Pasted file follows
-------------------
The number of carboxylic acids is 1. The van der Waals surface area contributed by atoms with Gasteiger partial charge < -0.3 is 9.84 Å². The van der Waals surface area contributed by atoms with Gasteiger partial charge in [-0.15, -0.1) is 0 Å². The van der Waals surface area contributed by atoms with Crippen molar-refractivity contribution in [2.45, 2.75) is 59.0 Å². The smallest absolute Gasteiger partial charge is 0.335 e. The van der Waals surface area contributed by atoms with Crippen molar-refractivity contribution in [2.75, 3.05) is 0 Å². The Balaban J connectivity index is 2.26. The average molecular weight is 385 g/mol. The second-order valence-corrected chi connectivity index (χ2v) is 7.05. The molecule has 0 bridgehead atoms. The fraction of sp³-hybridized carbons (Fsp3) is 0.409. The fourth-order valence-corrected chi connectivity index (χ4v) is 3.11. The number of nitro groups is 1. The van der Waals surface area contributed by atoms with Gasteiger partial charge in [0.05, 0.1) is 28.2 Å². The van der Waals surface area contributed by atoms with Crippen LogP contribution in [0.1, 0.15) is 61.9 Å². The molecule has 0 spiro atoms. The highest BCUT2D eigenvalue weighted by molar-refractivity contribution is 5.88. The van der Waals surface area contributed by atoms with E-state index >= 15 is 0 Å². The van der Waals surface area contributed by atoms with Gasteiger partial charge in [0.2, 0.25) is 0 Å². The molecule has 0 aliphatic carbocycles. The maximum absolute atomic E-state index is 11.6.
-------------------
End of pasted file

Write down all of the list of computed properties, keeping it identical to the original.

The number of carboxylic acids is 1. The van der Waals surface area contributed by atoms with Gasteiger partial charge < -0.3 is 9.84 Å². The van der Waals surface area contributed by atoms with Gasteiger partial charge in [-0.15, -0.1) is 0 Å². The van der Waals surface area contributed by atoms with Crippen molar-refractivity contribution in [2.45, 2.75) is 59.0 Å². The smallest absolute Gasteiger partial charge is 0.335 e. The van der Waals surface area contributed by atoms with Crippen molar-refractivity contribution in [2.75, 3.05) is 0 Å². The Balaban J connectivity index is 2.26. The average molecular weight is 385 g/mol. The second-order valence-corrected chi connectivity index (χ2v) is 7.05. The molecule has 0 bridgehead atoms. The fraction of sp³-hybridized carbons (Fsp3) is 0.409. The fourth-order valence-corrected chi connectivity index (χ4v) is 3.11. The number of nitro groups is 1. The van der Waals surface area contributed by atoms with Gasteiger partial charge in [0.05, 0.1) is 28.2 Å². The van der Waals surface area contributed by atoms with Crippen LogP contribution in [0.1, 0.15) is 61.9 Å². The molecule has 0 spiro atoms. The highest BCUT2D eigenvalue weighted by molar-refractivity contribution is 5.88. The van der Waals surface area contributed by atoms with E-state index >= 15 is 0 Å². The van der Waals surface area contributed by atoms with Gasteiger partial charge in [0.2, 0.25) is 0 Å². The molecule has 0 aliphatic carbocycles. The maximum absolute atomic E-state index is 11.6.